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A Salzburg Comedy by Erich Kästner
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A Salzburg Comedy (1938)

by Erich Kästner

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Originally published as Georg und die Zwischenfälle in 1937, Der kleine Grenzverkehr by Erich Kästner is a light, somewhat predictable story. Part of the story is autobiographical.

Kunst und Wirklichkeit, Theater und Leben: überall sonst sind's zwei getrennte Sphären. Hier bilden beide ein unlösbar Ganzes. (p.86)

Art and reality, theatre and life: everywhere else they're two divided realms. Here they form an inseparable union. Perhaps that's why happiness resides here?

Role-play, and the inversion of reality and theatre, plays an important role in this short novel.

A young unknown author, Georg, from Berlin wants to visit the Salzburg Festival, but does not have enough money (in foreign currency) to stay in Salzburg. He solves this problem by staying in a hotel in Bavaria, and crossing the border every morning and evening, and half-hour bus ride to-and-fro Salzburg. His expenses are covered by a friend, named Karl. One day Karl does not show up, and Georg cannot pay for his bill. He is saved by Konstanze, who pays for his coffee. Konstanze is a parlour maid, and Georg falls in love with her.

A few days later Karl spots Konstanze with another man in the casino, and overheard them addressing each other as count and countess. Georg feels deceived and disappears to his hotel in Bavaria. He is visited there by Konstanze's brother, who explains that indeed they are nobility but that Konstanze introduced herself as a parlour maid because this is part of a hoax they are playing with all members of their family that summer. Their father, who is an amateur playwright, has sublet the manor to an American family who has been told the family has travelled elsewhere. However, the family has taken over the role of the household staff, which the father hopes will inspire him to write a play. To go on seeing Konstanze, Georg must enter the play... Futher developments in the story occur within this framework, comic and melodramatic.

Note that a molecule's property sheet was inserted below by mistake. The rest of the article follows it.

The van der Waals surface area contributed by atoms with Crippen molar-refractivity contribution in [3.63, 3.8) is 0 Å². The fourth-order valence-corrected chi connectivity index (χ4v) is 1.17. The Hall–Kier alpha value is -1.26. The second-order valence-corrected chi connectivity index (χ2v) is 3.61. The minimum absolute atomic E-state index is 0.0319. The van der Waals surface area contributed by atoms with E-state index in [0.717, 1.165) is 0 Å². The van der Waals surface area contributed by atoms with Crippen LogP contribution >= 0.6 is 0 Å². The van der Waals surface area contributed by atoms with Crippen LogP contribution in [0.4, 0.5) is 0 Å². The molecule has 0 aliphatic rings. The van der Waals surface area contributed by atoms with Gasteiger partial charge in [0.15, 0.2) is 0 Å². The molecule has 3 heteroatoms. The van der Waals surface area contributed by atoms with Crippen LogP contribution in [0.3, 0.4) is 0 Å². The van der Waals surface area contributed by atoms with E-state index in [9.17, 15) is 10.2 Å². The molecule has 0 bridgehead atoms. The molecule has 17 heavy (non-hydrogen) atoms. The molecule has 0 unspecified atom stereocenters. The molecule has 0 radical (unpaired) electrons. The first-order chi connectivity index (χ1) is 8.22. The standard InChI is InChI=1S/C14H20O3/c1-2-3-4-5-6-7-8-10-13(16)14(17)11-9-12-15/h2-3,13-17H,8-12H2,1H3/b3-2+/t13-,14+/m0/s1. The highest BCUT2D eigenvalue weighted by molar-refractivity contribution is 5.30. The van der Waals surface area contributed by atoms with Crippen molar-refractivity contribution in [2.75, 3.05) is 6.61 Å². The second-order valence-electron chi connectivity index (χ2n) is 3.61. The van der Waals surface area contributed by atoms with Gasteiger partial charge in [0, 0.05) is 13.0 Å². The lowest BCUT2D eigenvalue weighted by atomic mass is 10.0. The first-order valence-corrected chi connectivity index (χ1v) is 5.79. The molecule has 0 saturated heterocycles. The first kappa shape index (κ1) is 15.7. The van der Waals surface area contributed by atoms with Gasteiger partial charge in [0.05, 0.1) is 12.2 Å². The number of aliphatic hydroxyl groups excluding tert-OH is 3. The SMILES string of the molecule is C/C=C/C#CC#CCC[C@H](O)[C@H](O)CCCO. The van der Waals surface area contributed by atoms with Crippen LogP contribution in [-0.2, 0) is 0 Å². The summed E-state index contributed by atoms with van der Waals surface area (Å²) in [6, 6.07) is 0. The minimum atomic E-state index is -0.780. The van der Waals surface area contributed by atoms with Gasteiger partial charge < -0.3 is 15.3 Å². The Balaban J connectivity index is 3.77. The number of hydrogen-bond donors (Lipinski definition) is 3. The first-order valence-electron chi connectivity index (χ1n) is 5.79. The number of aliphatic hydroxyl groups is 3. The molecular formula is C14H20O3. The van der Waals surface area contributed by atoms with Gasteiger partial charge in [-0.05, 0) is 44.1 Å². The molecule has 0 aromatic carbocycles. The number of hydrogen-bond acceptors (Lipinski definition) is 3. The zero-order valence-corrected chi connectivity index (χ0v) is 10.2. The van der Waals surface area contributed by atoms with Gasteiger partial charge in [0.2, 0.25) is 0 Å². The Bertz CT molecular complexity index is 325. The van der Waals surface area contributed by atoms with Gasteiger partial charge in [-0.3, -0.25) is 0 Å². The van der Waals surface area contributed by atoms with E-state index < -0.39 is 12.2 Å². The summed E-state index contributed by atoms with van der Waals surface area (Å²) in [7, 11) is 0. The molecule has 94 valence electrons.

When the Nazis seized power in 1933, Erich Kästner did not emigrate, but chose to stay in Germany. The Nazis forbade circulation of his books within Germany, but his books were published as they brought in foreign currency. In fact, his works were so popular that Goebbels allowed him to publish and write film scripts for the German public under a pseudonym. However, when Hitler discovered who he was, all further publications were completely banned.

The autobiographical part of the story consists of the basic idea of a writer who cannot reside in Salzburg, and instead commutes between a hotel in Bavaria and Salzburg, while relying on a friend to cover his expenses. Kästner had done that himself in the summer of 1937. However, when the book was published the following year, Austria was already incorporated into the German Reich. ( )
1 vote edwinbcn | Jul 28, 2012 |
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» Add other authors (5 possible)

Author nameRoleType of authorWork?Status
Kästner, ErichAuthorprimary authorall editionsconfirmed
Jong-Belinfante, R. deTranslatorsecondary authorsome editionsconfirmed
Trier, WalterIllustratorsecondary authorsome editionsconfirmed
Woude, Johan van derTranslatorsecondary authorsome editionsconfirmed
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Karl hat mir aus London geschrieben und fragt, ob ich ihn Mitte August in Salzburg treffen will.
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